LADIES OF R&B... PART SEVEN
SAVANNAH CHURCHILL (PART 2 OF 3)
"Too Blue To Cry"
Above: Photo of Savannah Churchill. Magazine article from 1952 is provided at the bottom of this page.
Above: Label for Decca 29194 released in 1954. The flip sides of both of this week's selections were included in Part One (previous Record Of The Week).
Listen to this week's selections: [Audio restoration by Dave Saviet.]
A) Click on an option below to listen to Savannah Churchill using Streaming Windows Media Player.
Too Blue To Cry - Manor 1014 B - 1945
I Cried - Decca 29194 - 1954
"BOTH SONGS" NOT FUNCTIONAL!
B) Click on an option below to listen to Savannah Churchill using Downloading Windows Media Player.
Too Blue To Cry - Manor 1014 B - 1945 (file size=465KB)
I Cried - Decca 29194 - 1954 (file size=341KB)
SAVANNAH CHURCHILL [Magazine article from 1952]
SINGER HAS URGE TO EARN AND PASSION FOR SAVING
FROM a waitress at Lorette's restaurant in Harlem, Savannah Churchill moved across the street into Smalls Paradise and her first job as a singer. That was 1937, a year after she had dropped out of New York University following her marriage to a school sweetheart, Arthur Churchill.
When she auditioned for owner Ed Smalls, he eyed her critically and said, "Baby, you can't sing much but you ain't bad to look at. With experience you might improve, so I'll give you a job." The job paid $18 a week, but it was the start of a professional career that has carried her into such lush spots as Ciro's in Hollywood, the Thunderbird in Las Vegas and the Barbary Coast in San Francisco.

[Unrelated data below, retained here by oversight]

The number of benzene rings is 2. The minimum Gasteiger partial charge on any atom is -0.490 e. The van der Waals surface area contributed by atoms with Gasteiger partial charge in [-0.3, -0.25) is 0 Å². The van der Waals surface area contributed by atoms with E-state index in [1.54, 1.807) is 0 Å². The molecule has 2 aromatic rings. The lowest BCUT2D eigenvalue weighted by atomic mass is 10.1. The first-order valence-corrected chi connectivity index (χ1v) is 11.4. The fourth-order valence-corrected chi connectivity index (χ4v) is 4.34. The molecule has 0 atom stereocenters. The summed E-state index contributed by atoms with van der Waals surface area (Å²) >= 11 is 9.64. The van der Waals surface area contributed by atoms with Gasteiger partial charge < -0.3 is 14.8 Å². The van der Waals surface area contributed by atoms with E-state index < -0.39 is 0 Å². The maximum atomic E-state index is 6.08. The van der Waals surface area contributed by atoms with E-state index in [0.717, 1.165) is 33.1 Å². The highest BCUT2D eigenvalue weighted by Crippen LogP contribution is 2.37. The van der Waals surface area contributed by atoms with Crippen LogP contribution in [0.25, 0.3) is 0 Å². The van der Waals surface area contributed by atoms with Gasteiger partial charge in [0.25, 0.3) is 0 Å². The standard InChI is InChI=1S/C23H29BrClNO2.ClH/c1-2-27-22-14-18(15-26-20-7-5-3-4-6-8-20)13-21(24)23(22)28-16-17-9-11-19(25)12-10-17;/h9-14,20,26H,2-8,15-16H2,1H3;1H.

Last year she went to England and scored a triumph in London where she was featured at the Astor Colony Restaurant and also at the famed Palladium Theater. It was her first foreign engagement. "It lasted only eight weeks," she remembers, "but what an experience it was! I want to go back as soon as I can."
Born in New Orleans, her parents migrated to New York and settled in Brooklyn when Savannah was three. Home is now a three-story ten-room frame house in Brooklyn which is all her own. It is where she plans to retire when she quits singing. The town means much to her. "I love Brooklyn," she says. "I was reared there and know it like I know the palm of my hand. The place has a whole lot of sentimental value for me."
Savannah keeps a sharp lookout during her travels for choice parcels of real estate available at reasonable prices. She has a powerful urge to earn money and even greater passion to save it. "The money you make doesn't mean much if you don't save some of it," she says.
Her life is entwined with those of her two sons, one of whom plans to enter Southern University next year. She actually looks forward to the experience of becoming a grandmother. "I'll be very happy on the day one of my boys informs me I have become a grandmother."
Her first husband, an Ohio lawyer, was killed in an auto accident in 1938. Her second husband, Jessie Johnson, whom she married in May, 1952, is the head of Johnson's Chemical Company in Springfield, Ohio. They see each other at odd intervals, whenever Johnson can commute to Brooklyn. But he only does that on those rare weeks when Savannah is at home.
[Above article provided by Richard Koloda.]
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